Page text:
It is like thinking that you have lost your ring, so you go looking around the house, in your car, around the house, etc.  After much time and effort, you look down at your hand and realize you are wearing the ring you have been looking for.  You realize you always had it.  What was gained?  What was found?  Nothing…because it was never really missing or lost.  What was lost, however, was the delusion that your ring was missing.

Awakening and enlightenment is the realization we are doing it to ourselves.  We mentally created the bondage, a wall, being stuck…and we struggle against it trying to figure out how am I going to get out of and/or around of this.  Of course, the more you struggle to get free the more it feels like you are stuck or blocked or trapped.  It is that very struggle which sustains and strengthens the delusion of bondage, a wall, or being stuck.

In Blazing Saddles there is a scene in which a posse is in pursuit…and the ones being chased have the idea to throw up a toll booth.  Now this is in the middle of wide open country side.  The posse, while following their tracks and gaining on the two, come up to the toll both.  They easily could have ridden right past.  There was plenty of room.  Instead the leader of the posse says, “Le Petomane Thruway?! Now, what’ll that asshole think of next? Does anybody got a dime? Somebody’s gotta go back and get a shitload of dimes!”  They were stopped dead in their tracks by this fictitious toll booth.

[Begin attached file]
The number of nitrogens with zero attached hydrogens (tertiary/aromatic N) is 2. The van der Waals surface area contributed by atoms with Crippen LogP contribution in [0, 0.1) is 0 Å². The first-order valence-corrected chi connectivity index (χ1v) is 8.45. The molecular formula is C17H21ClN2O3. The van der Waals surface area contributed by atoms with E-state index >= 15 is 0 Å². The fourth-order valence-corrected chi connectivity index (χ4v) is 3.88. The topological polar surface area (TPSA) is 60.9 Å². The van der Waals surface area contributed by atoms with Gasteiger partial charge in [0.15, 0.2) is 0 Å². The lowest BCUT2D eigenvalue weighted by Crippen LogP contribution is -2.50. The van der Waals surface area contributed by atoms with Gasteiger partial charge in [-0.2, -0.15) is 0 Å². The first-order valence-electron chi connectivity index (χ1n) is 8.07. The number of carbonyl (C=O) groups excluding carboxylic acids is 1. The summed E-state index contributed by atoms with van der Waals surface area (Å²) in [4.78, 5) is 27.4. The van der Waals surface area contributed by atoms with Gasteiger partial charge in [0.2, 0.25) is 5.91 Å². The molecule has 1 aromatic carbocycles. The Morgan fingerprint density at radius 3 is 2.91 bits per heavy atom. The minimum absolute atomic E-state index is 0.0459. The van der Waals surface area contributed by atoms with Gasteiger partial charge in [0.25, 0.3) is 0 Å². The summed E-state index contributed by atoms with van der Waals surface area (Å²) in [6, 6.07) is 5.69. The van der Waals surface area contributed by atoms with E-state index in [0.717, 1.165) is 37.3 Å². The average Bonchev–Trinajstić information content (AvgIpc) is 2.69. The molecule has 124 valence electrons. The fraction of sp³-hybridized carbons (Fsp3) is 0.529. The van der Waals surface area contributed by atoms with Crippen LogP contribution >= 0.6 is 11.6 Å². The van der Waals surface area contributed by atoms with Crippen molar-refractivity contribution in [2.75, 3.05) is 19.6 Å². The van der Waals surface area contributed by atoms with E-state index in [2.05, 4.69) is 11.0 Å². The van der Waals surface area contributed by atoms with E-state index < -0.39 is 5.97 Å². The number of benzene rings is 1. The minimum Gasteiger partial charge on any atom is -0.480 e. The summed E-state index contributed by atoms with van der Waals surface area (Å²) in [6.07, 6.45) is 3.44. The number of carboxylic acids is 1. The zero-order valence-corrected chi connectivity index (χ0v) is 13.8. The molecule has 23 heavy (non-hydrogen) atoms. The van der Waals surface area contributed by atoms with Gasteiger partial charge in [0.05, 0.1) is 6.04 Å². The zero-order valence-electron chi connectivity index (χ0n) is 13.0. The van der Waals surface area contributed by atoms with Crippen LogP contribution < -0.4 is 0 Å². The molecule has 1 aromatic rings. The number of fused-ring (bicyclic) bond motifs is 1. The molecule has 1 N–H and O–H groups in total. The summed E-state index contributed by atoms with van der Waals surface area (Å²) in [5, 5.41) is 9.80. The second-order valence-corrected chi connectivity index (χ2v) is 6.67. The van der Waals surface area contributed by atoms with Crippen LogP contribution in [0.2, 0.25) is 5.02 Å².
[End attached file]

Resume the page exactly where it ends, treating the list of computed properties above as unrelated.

This is a great analogy for awakening and enlightenment.  The difference is you put up the toll booth and don’t know it.  You have stopped yourself at a fictitious barrier and won’t let yourself recognize all the space (and lack of real barrier).  You are fixated on the barrier and trying to figure out how to get around or through it or maybe even paying your dues (getting dimes)…when you simply could ignore it because it is all empty space with a fictitious stand in the center that can be easily ignored.

So the insight or realization would be there is no gate blocking you, there is no wall, and you are not stuck.  Trying to figure out how to get around it or through it is beside the point…there is nothing really stopping you in the first place.  It is only your own mind stopping you from crossing a mentally-created barrier.  The insight would be you are doing it to yourself and there is nothing stopping you.

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eputkonen

Modern-day house-holder yogi and lover of what-is; living in peace, contentment, and joy.